After reading about how great the book is and having conversations with fellow librarians who found it insightful, I have started reading Algorithms of Oppression: How Search Engines Reinforce Racism by Safiya Umoja Noble (2018, New York University Press). I am only halfway through the book right now, but I will note that my colleagues have steered me in the right direction. I do not intend to write a book review here but if you have any interest in algorithm bias, machine learning, or search engines – I highly encourage you to read this work. At last year’s PaLA’s annual conference one of our colleagues gave a brief lightning talk about bias in computer science programming (it was enlightening) and just yesterday I attended a Library and Information Technology Association (LITA) webinar called “Engaging with Algorithm Bias: How Librarians Can Meet Information Literacy Needs of Computer Science and Engineering Students” presented by three librarians and one computer science faculty member. The presenters discussed their recent work on surveying computer science student’s perception of search engines and algorithm bias. They used their survey results and discussions with students to create a learning module all about algorithm bias that they’ve deployed at three different institutions to different audiences. I thoroughly enjoyed the webinar and would encourage you to reach out to the presenters with any questions. While I still need to finish Algorithms of Oppression, both the book and webinar have already given me ideas on how to increase my outreach to the computer science department.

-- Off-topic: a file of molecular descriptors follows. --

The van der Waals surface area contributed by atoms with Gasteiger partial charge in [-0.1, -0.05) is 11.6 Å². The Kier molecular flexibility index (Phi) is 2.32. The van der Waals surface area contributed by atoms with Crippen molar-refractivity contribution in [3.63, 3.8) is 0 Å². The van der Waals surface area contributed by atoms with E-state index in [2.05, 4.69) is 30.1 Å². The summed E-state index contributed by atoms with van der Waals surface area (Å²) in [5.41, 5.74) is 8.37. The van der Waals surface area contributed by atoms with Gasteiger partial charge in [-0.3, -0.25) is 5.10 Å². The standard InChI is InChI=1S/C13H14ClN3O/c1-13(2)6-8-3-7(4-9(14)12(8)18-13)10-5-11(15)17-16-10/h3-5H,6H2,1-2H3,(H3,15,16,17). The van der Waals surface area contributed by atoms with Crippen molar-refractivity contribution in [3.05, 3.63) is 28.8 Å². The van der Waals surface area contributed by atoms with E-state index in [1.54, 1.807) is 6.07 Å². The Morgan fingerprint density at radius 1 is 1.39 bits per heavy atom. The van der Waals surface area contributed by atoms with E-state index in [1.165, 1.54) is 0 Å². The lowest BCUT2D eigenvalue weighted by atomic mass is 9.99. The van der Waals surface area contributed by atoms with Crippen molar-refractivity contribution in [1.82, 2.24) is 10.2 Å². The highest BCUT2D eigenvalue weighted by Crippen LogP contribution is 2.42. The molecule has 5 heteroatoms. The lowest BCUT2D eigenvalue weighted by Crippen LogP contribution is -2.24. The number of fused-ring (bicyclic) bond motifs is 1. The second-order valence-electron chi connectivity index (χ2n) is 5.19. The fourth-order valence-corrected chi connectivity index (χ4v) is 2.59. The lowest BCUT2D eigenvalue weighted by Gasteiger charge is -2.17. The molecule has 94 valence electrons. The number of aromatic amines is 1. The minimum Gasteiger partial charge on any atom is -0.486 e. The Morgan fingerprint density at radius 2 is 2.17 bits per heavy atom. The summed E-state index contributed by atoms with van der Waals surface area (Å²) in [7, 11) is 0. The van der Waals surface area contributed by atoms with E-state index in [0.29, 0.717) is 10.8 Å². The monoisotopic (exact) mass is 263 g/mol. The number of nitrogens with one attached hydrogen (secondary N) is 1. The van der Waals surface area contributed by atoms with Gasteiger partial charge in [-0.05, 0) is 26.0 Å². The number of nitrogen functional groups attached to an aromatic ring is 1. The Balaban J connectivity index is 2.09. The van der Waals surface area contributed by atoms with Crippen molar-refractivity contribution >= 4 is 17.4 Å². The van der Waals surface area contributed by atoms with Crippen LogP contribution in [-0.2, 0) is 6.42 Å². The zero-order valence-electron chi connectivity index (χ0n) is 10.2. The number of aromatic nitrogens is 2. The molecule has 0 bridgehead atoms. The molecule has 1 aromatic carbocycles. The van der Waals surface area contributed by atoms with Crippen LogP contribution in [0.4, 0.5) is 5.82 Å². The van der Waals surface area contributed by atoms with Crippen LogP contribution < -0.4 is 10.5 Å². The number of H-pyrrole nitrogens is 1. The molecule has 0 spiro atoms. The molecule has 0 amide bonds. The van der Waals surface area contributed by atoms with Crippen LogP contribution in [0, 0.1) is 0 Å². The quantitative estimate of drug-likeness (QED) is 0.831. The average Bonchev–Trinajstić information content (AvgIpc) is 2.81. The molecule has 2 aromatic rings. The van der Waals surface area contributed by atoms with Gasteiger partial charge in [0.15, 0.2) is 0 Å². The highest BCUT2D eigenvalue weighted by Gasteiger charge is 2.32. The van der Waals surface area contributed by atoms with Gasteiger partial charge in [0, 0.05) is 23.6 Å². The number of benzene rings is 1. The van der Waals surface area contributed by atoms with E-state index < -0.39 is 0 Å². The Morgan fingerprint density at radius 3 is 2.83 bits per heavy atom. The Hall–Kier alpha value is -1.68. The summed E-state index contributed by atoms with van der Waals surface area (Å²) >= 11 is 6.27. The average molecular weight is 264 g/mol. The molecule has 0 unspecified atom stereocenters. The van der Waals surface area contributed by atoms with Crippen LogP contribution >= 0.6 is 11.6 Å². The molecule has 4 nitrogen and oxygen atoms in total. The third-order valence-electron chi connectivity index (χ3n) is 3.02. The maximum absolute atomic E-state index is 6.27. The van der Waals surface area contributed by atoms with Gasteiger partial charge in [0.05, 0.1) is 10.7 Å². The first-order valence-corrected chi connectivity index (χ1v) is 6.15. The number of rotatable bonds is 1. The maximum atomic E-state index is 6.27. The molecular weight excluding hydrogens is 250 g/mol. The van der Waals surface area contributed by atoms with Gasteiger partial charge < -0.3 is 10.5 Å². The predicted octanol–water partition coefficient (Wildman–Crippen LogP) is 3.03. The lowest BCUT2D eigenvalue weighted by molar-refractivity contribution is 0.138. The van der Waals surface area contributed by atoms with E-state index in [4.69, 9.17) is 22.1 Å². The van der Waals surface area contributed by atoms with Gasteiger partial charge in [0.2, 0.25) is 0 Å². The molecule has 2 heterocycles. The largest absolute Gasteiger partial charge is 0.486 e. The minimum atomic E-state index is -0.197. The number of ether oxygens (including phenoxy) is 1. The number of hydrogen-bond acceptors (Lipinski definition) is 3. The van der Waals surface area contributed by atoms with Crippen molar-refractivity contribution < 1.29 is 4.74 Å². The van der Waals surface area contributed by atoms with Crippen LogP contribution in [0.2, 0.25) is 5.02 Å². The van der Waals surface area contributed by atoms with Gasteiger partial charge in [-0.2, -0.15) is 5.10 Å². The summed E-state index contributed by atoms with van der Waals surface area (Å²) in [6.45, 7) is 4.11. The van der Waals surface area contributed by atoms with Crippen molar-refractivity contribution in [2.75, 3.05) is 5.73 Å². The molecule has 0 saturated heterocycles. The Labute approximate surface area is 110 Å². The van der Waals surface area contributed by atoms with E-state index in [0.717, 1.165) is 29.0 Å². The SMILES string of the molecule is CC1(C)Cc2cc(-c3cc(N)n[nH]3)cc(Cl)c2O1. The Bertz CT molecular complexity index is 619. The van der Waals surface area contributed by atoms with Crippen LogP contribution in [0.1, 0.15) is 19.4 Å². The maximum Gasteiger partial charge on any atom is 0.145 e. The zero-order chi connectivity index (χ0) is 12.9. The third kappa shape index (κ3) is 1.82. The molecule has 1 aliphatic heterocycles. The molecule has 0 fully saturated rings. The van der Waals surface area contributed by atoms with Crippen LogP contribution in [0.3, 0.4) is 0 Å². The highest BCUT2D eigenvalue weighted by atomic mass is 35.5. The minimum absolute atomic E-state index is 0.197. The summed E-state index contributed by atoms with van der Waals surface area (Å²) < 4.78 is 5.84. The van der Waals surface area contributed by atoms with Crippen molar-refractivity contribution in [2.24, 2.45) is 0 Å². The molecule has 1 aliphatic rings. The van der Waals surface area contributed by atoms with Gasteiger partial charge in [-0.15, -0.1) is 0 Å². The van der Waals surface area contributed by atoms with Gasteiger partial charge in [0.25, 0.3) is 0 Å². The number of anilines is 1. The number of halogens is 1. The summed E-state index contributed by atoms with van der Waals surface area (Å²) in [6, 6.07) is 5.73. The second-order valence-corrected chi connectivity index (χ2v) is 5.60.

In the future, I am planning on reaching out to the department again (my first attempt last year was not as successful as I hoped) to build connections with faculty and the program director. I know that I need to learn a lot more about their department, courses, and students before I can embark on a meaningful relationship. It seems the topic of algorithm bias and the oppression of certain users by search engines would fit well in a course on computer ethics. I will be investigating the computer sciences course that are offered on my campus to determine possible entry points and areas of collaboration. One opportunity for growth in this area is to reach out to the computer science capstone courses and offer research assistance relevant to their capstone projects as I do with our engineering courses. As I learn more about the discipline and the needs of computer science students on my campus, I am hopeful that my outreach efforts will be successful.